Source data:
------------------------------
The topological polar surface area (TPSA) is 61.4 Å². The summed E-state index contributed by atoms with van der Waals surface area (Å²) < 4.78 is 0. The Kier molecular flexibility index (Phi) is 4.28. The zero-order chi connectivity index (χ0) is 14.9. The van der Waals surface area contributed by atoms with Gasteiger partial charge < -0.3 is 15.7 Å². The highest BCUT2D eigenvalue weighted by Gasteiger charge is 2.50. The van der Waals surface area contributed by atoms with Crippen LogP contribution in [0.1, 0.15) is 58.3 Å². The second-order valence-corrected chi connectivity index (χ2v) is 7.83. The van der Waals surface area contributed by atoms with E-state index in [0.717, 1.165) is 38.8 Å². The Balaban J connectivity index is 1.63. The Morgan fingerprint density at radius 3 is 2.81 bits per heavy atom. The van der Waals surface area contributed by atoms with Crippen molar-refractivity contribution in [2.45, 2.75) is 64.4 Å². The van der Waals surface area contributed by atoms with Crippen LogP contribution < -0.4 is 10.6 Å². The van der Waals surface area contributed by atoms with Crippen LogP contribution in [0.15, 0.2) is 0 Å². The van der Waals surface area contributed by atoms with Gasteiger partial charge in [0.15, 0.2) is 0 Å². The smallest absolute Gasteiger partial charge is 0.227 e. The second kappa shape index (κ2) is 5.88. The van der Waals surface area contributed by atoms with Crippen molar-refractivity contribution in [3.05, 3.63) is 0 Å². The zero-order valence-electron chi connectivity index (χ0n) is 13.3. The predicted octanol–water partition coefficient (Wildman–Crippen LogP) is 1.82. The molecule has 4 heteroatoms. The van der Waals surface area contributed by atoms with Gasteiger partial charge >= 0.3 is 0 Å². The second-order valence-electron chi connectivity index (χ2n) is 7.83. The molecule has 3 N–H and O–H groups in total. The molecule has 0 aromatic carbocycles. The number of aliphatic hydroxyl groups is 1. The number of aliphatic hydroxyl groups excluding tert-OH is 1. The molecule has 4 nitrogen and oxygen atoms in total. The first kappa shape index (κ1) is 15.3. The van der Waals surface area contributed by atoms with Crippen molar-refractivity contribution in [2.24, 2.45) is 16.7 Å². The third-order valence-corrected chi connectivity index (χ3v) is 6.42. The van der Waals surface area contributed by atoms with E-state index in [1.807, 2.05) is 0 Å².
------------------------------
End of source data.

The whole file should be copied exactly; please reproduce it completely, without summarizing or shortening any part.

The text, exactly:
The topological polar surface area (TPSA) is 61.4 Å². The summed E-state index contributed by atoms with van der Waals surface area (Å²) < 4.78 is 0. The Kier molecular flexibility index (Phi) is 4.28. The zero-order chi connectivity index (χ0) is 14.9. The van der Waals surface area contributed by atoms with Gasteiger partial charge < -0.3 is 15.7 Å². The highest BCUT2D eigenvalue weighted by Gasteiger charge is 2.50. The van der Waals surface area contributed by atoms with Crippen LogP contribution in [0.1, 0.15) is 58.3 Å². The second-order valence-corrected chi connectivity index (χ2v) is 7.83. The van der Waals surface area contributed by atoms with E-state index in [0.717, 1.165) is 38.8 Å². The Balaban J connectivity index is 1.63. The Morgan fingerprint density at radius 3 is 2.81 bits per heavy atom. The van der Waals surface area contributed by atoms with Crippen molar-refractivity contribution in [2.45, 2.75) is 64.4 Å². The van der Waals surface area contributed by atoms with Crippen LogP contribution < -0.4 is 10.6 Å². The van der Waals surface area contributed by atoms with Crippen LogP contribution in [0.15, 0.2) is 0 Å². The van der Waals surface area contributed by atoms with Gasteiger partial charge in [0.15, 0.2) is 0 Å². The smallest absolute Gasteiger partial charge is 0.227 e. The second kappa shape index (κ2) is 5.88. The van der Waals surface area contributed by atoms with Crippen molar-refractivity contribution in [3.05, 3.63) is 0 Å². The zero-order valence-electron chi connectivity index (χ0n) is 13.3. The predicted octanol–water partition coefficient (Wildman–Crippen LogP) is 1.82. The molecule has 4 heteroatoms. The van der Waals surface area contributed by atoms with Gasteiger partial charge >= 0.3 is 0 Å². The second-order valence-electron chi connectivity index (χ2n) is 7.83. The molecule has 3 N–H and O–H groups in total. The molecule has 0 aromatic carbocycles. The number of aliphatic hydroxyl groups is 1. The number of aliphatic hydroxyl groups excluding tert-OH is 1. The molecule has 4 nitrogen and oxygen atoms in total. The first kappa shape index (κ1) is 15.3. The van der Waals surface area contributed by atoms with Crippen molar-refractivity contribution in [2.24, 2.45) is 16.7 Å². The third-order valence-corrected chi connectivity index (χ3v) is 6.42. The van der Waals surface area contributed by atoms with E-state index in [1.807, 2.05) is 0 Å².